What Are Pavement Ants?

Often when you see an ant, you don’t take the time to decide just what type it might be and how you can best deal with it. Instead, you simply want to eliminate it as quickly as possible. While that’s a pretty natural reaction, taking a closer look may be a more effective one, particularly in the case of a pavement ant.

Your Yard; Their Home

pavement ants1Pavement ants are one of the most common species throughout the U.S. They are an introduced species, but their family history probably dates back further than yours. They came over in the holds of merchant vessels during the 1700s, and when the cargo was removed, the pavement ants were free to roam the New World as they pleased. Currently, you can find pavement ants from New England to the Midwest, throughout the South, and in parts of California and Washington.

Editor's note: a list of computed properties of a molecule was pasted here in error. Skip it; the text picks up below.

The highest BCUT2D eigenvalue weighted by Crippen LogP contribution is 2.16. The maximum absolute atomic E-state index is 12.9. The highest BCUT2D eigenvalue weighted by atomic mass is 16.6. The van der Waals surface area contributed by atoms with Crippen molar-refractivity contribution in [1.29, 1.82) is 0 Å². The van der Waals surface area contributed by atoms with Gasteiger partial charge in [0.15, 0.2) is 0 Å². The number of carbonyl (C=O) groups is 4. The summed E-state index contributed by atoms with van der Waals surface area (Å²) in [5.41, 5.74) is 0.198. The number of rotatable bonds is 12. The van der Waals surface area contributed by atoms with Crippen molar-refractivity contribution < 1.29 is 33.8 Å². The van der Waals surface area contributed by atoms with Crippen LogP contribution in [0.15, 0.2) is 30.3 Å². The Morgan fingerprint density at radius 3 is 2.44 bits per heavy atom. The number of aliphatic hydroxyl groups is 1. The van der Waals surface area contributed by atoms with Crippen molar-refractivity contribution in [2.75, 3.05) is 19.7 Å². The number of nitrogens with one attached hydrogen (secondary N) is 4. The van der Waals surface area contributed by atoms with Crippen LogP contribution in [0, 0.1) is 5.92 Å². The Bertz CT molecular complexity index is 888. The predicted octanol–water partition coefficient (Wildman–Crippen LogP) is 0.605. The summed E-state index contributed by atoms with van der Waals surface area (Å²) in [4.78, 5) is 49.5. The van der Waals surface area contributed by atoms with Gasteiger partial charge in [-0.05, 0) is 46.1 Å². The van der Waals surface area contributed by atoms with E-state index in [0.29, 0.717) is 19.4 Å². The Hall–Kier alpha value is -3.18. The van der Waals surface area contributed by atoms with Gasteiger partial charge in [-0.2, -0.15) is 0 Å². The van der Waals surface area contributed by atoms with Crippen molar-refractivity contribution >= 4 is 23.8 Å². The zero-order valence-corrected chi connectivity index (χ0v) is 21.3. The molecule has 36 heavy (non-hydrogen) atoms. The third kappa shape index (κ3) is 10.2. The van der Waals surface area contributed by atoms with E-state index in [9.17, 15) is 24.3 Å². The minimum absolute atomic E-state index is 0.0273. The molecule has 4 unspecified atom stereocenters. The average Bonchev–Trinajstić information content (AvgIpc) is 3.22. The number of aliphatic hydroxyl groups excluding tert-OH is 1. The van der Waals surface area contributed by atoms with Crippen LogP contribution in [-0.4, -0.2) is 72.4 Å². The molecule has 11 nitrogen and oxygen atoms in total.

What You Might See

If you encounter a pavement ant, you’re going to see a four millimeter dark brown or black ant. They usually have parallel lines on their head and thorax, and on the back, you may see two spines projecting upward. They do have a stinger in that last abdominal segment, so be careful!

Pavement ants tend to locate their colonies under sidewalks, hence the descriptive name. You may also find them under a building slab or even under a large rock. Once the colony is established, though, they’re going to roam a bit, and that means they’ll look for cracks in foundation walls or interior slabs to head inside.

If you do have a pavement ant problem around your home, you’ll likely see sand piles or tiny soil particles close to those cracks in the concrete, like the kind you often see close to cracks in the sidewalk during the warmest months.

What You Can Do

If you have a pavement ant problem, or an issue with any type of ant in your home, give us a call today. We’ll not only be able to tell you what type of ant you’re dealing with, but we’ll also be able to completely fix the problem!

Leave a Comment

Your email address will not be published. Required fields are marked *

national pest management association member
EPA Seal of Approval
Woman Owned Business